Cyclone Rake Blog: New Year’s Day
Showing posts with label New Year’s Day. Show all posts
Showing posts with label New Year’s Day. Show all posts

Friday, December 30, 2016

New Year’s Resolutions for Yard Equipment

      It’s the start of a new year, and the middle of winter, meaning lawn care may seem far from your mind. But it’s never too soon to make sure your lawn and garden tools and supplies are ready to go for spring - and resolving to keep your yard tools well-maintained is a New Year’s resolution that may prove possible to keep. Start this year out right, with some time in your garage, storage shed or barn, making sure maintenance is up-to-date for all the tools you’ll need this spring – or finishing routine maintenance that may have slipped by before the holidays.
            Pay special attention to all the engines in your care: lawnmowers, lawn tractors,
trimmers and weedeaters, and other engine-powered machines, such as the Cyclone SuperHauler. Late fall and winter is a good time for replacing spark plugs and changing oil, if you forgot that task after the lawn care season. Use fluids according to the manufacturer’s recommendations, always storing fluids in approved containers and disposing used oil properly. Inspect and clean or replace filters as needed. Be sure mower decks are clean and blades are sharp, ready for the first grass cutting in the spring. If you send your lawn tractor to a mechanic for an annual tune-up, make that appointment now and beat the spring rush.
            Then, take time to inspect and maintain the moving parts on your tools – including tools without an engine. Many machines, from lawnmowers to lawn shears, have moving parts needing only an occasional application of grease or oil. Apply lubricants as needed, being sure to follow the guidelines in owner’s manuals. If you forgot to give a final fall cleaning for lawn equipment in storage, like the Cyclone Rake and other tools, take some time to be sure they are cleaned and stored properly. Inspect all the tires and wheels on your tools for excessive or unusual wear, which may signal a need for replacement or additional maintenance. It’s not too late to apply a coat of linseed oil to condition and preserve wooden tool handles, in case you overlooked that task in the fall.

            Yard care supplies also include things without moving parts, like fertilizer and seed and other soil amendments. Always store fertilizers and seeds in a dry location; keep grass seed left from last year in a cool place, like a basement, where the seed will not freeze. And use these winter months to take stock of your supplies, making a list for supplies needed closer to spring. That will help you meet the aim of your New Year’s resolution for maintaining lawn equipment and supplies: a truly beautiful, healthy lawn and garden.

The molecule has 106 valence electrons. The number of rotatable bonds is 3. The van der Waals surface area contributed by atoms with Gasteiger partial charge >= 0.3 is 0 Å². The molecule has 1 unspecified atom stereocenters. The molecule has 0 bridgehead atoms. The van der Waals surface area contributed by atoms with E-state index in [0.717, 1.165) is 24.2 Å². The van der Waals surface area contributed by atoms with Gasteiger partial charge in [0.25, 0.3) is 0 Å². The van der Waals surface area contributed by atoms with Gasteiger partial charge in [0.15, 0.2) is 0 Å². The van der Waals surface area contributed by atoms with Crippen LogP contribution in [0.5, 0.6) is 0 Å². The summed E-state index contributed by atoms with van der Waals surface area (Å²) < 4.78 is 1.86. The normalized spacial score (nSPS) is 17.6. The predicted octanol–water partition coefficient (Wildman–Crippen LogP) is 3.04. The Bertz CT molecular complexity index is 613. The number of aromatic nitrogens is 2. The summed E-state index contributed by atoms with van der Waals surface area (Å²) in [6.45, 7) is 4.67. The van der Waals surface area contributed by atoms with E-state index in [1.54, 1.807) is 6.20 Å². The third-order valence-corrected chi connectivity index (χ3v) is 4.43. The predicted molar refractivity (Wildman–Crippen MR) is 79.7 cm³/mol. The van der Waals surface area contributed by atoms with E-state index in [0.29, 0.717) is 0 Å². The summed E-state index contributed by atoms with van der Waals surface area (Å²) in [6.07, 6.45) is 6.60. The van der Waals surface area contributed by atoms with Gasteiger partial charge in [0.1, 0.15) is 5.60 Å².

Tuesday, December 6, 2016

Getting Your Yard Ready for Winter

The weeks leading up to New Year’s Day may seem a time to stay busy in other places besides your yard. But don’t miss the chance to take time outdoors and finish getting your yard ready for winter. We like to think of winter yard prep as “Three M’s” –  moisture, mulch and maintenance.
            The first M is moisture, especially important for evergreens, as well as new plantings that may have been installed in fall. Consider giving your evergreen trees and shrubs a good watering before the ground freezes, especially if rainfall has recently been less than one inch per week. If you’re in an area where winter freezing is less severe, keep an extra close eye on evergreens through the winter. Some species could potentially benefit from additional winter watering, especially younger trees and plants.
            Second: make sure you mulch. A layer of mulch after soaking fall rains, or a final fall watering, can help the ground retain moisture. Perhaps more important, mulch insulates the ground from temperature swings. Thawing and freezing causes the ground to heave, which can be hard on plant roots and overall plant health. A two- to six-inch layer of shredded leaves or similar mulch material can help guard your ground, protecting your plant from winter heaving. When it comes to winter mulching, not all plants are created equal; some are tender, some are hardy.  Follow garden guides or seek advice from your local garden center or Master Gardener program to make sure your mulch layer is the proper thickness.
            Finally, pay attention to our catchall “M,” maintenance. Guard young trees and woody perennials from wildlife damage with tree guards or screens. Take a good look at deciduous trees, now that leaves have fallen, to see where you’ll need extra pruning in the spring. Consider applying plant wrap to young evergreen trunks, especially those with southern exposure, to prevent sun scald – a common winter malady.
            Winter yard prep even goes beyond the plants, to your utilities. Don’t forget to drain and stow hoses, clean and store garden tools, oil wooden handles with linseed oil, and install winter faucet covers on outdoor faucets. That way you’ll be able to keep your equipment in top shape, ready to bring out next spring.